To me, in a persons chart, a conjunction means simply that: The planets work together. A square means: Attempting to do two different things in a way that causes problems for the other. A Opposition means: Attempting to do the same thing in the exact opposite way. A trine and sextile are relatively good. Any other aspect is foreign to me at this time.
Except for sextiles those are the aspects I use in the natal chart. I use only the hard-angle aspects, the conjunction, square and opposition, for transit work. I do think associating the opposition, for instance, with "the . . . opposite way" is a little pat albeit perhaps not totally irrelevant and at any rate not inconsistent with what you'd have been exposed to in learning astrology. But ultimately, and I've tried to do this as much as possible, it's better to collect examples of oppositions and conjunctions and squares and see how they're different rather than going by the words themselves. But since you don't present yourself as a researcher (although I like your mentality) it would be unfair to expect you to have done something like that.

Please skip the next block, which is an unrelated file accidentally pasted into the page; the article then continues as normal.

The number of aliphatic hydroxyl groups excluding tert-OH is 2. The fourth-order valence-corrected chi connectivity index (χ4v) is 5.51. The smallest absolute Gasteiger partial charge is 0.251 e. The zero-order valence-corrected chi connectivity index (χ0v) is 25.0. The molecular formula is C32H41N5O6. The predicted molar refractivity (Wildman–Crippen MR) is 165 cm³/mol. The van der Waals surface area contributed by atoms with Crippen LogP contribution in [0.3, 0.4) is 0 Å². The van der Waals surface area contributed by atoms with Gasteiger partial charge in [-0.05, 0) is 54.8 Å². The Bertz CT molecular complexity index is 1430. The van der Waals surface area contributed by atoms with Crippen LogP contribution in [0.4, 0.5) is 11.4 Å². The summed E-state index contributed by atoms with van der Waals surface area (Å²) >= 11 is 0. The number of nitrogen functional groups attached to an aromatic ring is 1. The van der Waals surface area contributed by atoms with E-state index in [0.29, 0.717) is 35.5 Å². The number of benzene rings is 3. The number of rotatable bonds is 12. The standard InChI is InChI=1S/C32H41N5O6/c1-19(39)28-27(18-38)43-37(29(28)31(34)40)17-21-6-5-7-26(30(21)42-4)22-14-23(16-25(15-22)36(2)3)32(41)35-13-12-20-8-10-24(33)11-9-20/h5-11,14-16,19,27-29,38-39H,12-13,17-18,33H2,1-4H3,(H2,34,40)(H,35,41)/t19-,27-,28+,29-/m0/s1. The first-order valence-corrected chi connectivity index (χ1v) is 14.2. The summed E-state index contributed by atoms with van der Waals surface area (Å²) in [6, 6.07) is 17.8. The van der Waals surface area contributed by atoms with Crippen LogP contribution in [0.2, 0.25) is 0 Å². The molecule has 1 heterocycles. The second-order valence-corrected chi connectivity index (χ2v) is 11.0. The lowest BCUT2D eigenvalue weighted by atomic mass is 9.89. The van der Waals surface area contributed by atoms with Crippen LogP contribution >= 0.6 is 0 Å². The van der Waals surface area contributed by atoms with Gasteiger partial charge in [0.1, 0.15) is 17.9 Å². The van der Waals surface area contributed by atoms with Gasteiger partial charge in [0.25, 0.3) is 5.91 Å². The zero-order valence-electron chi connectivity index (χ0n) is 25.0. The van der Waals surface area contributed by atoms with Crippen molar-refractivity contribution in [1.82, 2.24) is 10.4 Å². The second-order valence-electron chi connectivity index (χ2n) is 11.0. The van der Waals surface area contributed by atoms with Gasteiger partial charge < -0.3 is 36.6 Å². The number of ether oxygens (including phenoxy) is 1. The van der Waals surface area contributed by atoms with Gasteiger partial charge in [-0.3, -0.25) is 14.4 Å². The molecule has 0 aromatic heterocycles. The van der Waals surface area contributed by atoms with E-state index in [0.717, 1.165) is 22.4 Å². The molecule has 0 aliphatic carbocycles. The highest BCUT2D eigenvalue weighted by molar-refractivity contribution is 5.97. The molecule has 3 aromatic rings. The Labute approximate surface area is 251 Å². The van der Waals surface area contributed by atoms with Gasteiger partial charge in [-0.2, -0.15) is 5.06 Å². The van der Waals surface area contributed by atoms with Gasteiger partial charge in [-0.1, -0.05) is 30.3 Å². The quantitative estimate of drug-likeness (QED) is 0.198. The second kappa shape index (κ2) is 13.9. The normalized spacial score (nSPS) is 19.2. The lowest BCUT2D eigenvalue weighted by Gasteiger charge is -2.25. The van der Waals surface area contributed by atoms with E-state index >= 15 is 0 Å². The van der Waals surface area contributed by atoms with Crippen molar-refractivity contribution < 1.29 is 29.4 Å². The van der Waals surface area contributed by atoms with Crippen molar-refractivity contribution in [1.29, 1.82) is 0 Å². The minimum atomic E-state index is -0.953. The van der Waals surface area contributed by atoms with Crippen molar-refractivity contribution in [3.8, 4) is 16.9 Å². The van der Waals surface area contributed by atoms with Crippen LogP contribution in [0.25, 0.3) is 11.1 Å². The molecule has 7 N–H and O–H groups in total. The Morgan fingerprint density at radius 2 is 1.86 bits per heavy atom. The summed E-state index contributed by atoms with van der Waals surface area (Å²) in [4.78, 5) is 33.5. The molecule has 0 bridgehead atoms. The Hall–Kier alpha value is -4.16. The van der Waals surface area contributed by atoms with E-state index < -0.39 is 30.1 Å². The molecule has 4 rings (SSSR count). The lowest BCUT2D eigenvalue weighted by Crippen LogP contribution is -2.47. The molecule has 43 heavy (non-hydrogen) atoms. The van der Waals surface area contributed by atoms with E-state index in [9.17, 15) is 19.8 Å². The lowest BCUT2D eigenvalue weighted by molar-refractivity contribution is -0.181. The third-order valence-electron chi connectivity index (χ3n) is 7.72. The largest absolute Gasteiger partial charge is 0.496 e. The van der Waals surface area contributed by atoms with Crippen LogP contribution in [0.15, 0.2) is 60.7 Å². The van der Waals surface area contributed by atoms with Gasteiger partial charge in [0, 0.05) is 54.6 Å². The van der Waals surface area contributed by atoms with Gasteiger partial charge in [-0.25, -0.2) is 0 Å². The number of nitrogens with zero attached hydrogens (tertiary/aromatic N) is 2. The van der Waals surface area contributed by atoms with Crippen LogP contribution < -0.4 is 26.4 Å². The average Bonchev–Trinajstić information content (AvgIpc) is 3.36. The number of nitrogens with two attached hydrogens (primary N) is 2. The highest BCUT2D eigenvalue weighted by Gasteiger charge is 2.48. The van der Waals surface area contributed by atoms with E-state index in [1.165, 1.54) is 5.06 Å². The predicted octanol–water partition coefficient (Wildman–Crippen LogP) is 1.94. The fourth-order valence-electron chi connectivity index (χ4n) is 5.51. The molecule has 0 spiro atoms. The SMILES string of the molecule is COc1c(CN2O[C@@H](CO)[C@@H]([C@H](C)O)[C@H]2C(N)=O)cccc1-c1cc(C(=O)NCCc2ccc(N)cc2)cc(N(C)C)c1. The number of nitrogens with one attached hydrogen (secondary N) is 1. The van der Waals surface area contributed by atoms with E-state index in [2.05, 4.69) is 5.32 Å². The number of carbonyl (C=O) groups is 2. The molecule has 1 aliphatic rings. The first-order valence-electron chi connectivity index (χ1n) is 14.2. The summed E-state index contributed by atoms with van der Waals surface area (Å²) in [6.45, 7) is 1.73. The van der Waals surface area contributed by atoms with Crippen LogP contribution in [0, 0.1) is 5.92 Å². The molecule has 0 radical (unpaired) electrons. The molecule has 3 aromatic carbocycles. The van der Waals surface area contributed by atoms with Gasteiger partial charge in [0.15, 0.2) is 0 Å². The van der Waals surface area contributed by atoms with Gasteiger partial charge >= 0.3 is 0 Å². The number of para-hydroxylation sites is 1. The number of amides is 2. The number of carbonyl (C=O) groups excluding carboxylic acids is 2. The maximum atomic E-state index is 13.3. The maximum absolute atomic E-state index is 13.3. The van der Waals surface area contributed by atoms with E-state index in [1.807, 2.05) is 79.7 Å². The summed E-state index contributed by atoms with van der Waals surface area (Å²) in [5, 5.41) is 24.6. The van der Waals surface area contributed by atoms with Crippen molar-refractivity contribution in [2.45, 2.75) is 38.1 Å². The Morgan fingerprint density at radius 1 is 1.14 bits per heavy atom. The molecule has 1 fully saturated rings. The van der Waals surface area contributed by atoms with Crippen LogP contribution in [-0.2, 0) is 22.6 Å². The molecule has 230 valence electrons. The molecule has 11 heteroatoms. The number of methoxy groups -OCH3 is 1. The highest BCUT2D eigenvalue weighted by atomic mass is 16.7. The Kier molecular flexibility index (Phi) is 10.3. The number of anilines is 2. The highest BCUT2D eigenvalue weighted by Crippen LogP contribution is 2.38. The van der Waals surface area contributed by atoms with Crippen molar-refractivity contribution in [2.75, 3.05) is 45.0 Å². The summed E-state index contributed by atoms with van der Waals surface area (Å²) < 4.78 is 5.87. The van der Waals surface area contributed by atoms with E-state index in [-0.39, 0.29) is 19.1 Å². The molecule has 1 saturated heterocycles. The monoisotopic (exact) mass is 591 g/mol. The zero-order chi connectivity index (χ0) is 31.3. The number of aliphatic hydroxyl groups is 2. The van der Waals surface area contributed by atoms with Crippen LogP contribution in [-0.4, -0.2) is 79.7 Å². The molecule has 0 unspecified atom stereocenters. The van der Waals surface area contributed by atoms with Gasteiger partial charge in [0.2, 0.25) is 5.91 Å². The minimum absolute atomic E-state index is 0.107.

Quote:
The meanings of planets and signs are also broken down in this way. For example. Mars - Aries - Masculine - Leader - Fire, any description deeper than that is going too deep into "word science" (as opposed to "number science") which has yet to be perfected.
I don't think signs or elements (or houses) have any meaning at all. Fire, earth, water and air are medieval concepts of elements that have long since been abandoned by the modern world, yet astrologers still use them mostly, so far as I can tell, because we're used to them and don't usually think about the implications of our beliefs. I think most astrological techniques and factors are invalid, although there's a reason astrologers have so many of them which I'll talk about in my response to dr. farr.